As the fifth-generation inheritor of his family's ceramic-repair skills, Nie has devoted himself to better preserving them, as well as bringing traditional Chinese engraving skills and modern art designs to the mix.
Mending ceramics is not only a handicraft but also a "living fossil of folk tradition" that has helped the development of Chinese culture and the recovery of ancient relics.
Yuan Xiaobo, a book editor, has studied how Chinese porcelain-mending spread. He says the technique of using metal as a staple to fix two pieces can be traced back 1,500 years.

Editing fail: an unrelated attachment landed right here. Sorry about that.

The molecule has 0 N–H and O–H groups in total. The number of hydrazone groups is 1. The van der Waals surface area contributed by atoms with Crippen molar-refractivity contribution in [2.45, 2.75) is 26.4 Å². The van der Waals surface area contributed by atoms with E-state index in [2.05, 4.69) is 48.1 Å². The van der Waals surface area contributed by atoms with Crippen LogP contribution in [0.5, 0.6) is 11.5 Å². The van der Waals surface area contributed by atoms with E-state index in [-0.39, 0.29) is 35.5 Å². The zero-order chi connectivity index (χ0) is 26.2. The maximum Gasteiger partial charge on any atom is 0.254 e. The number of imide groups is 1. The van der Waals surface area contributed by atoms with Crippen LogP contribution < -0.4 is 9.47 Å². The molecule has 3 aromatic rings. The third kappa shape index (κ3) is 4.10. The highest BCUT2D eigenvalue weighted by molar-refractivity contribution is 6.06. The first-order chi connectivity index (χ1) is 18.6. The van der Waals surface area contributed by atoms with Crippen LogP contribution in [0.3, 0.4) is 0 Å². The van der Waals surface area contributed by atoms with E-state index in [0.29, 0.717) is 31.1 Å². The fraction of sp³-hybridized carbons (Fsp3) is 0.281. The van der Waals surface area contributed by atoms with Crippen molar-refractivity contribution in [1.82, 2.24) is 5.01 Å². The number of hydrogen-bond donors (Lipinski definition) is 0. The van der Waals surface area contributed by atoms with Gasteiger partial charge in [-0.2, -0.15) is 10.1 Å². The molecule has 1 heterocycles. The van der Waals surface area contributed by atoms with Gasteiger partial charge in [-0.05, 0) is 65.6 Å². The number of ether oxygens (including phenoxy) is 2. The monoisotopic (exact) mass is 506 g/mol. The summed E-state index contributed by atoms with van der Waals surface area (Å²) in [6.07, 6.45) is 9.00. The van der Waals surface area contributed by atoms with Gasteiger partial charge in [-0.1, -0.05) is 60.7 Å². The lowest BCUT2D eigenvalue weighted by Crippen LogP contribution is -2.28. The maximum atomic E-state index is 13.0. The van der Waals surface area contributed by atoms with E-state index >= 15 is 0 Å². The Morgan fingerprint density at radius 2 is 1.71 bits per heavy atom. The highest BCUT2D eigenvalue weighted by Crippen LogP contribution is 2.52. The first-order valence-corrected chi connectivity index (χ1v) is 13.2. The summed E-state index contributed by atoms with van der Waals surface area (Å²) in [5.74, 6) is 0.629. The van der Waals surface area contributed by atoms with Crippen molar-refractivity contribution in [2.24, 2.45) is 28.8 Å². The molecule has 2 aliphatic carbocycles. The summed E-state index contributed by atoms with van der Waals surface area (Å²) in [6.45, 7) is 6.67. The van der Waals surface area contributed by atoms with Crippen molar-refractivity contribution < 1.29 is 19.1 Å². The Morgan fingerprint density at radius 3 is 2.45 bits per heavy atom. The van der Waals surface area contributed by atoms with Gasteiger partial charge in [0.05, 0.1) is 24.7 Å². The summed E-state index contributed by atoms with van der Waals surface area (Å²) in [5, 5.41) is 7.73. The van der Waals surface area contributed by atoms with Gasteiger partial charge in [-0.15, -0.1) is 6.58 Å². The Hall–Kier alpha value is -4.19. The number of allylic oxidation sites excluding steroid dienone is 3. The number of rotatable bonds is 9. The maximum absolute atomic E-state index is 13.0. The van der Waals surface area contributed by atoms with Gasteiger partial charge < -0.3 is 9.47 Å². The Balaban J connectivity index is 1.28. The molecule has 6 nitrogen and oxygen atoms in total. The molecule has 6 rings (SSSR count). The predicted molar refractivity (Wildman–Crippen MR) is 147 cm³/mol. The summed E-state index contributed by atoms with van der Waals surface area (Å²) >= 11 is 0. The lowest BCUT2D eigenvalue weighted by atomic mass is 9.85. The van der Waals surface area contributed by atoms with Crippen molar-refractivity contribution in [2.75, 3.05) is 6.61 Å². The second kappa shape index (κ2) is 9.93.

Yuan says the earliest records that mention mending porcelain are in the book Compendium of Materia Medica written by medical expert Li Shizhen of the Ming Dynasty (1368-1644).
Zibo-style porcelain-mending has a history of several hundred years, and focuses on details and precision, especially the method of sticking broken pieces together whereby a shot of metallic powder is added to the fracture so that the finished item is stable.
The technique was added to Shandong's provincial intangible cultural heritage list in November 2021.
Nie says like regular repair workers and goods dealers, those who knew how to repair ceramics used to also wander the streets with tools.